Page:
One way to think about the skill-biased technological change issue that I think is useful is to construct for yourself an exaggerated hypothetical in which SBTC is definitely driving a big increase in inequality.
Like what if someone invented a machine that could cure many serious diseases, but for some crazy reason to make it work you need to describe the symptoms in Romansh. What’s more, part of the nature of the machine’s potency is that relatively small descriptive errors can produce fatal results. So since basically nobody speaks Romansh, the machine is really only useful when accompanied by an operator who can translate into Romansh. The translator doesn’t need to have specialized medical training, but he or she does need a really solid grasp of both the Romansh language and whatever language the patient is speaking in order to conduct the back and forth appropriately.
Big windfall for Romansh speakers, obviously. What’s more, you’ll see inequality within the domain of Romansh speakers. Among the Romansh speakers of the world, I assume that German, Italian, French, and English are the most commonly spoken “other” languages. And obviously being Romansh-English bilingual is going to be more rewarded by the market than being Romansh-Italian bilingual. The tiny number of people capable of translating from Romansh into Chinese, Japanese, and Arabic are going to reap super-enormous windfalls. To some extent you’ll wind up relying on risky “chain translation” of Romansh to English to Russian as the most effective way to treat illness. And of course there will be lots of efforts by people to learn Romansh. But it’s hard to scale-up language capabilities in this way since there are only so many competent teachers and they’ll all be in high demand both as teachers and as translators.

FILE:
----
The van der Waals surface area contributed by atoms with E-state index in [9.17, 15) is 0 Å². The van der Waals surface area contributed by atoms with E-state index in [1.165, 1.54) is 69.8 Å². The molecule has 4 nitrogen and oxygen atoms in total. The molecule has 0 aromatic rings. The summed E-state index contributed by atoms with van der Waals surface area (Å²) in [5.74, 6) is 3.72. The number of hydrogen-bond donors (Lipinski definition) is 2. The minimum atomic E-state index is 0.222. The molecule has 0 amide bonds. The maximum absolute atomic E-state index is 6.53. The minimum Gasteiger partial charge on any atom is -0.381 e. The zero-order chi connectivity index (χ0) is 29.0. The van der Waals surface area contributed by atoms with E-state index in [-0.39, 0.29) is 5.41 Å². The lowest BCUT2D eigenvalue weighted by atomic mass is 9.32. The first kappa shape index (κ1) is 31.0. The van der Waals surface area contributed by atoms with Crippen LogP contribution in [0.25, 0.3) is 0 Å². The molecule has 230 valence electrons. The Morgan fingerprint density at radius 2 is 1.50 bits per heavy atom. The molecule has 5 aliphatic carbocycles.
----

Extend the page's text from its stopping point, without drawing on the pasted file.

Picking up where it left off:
So what would be the correct policy response? I say—higher taxes to finance more and better public services, the exact same thing that’s the correct policy response to the actual world. In part that’s because I’m more sympathetic to SBTC as a description of what’s happening in the actual world, but in part that’s because I don’t really see what difference this causal analysis is supposed to make for forward-looking policy.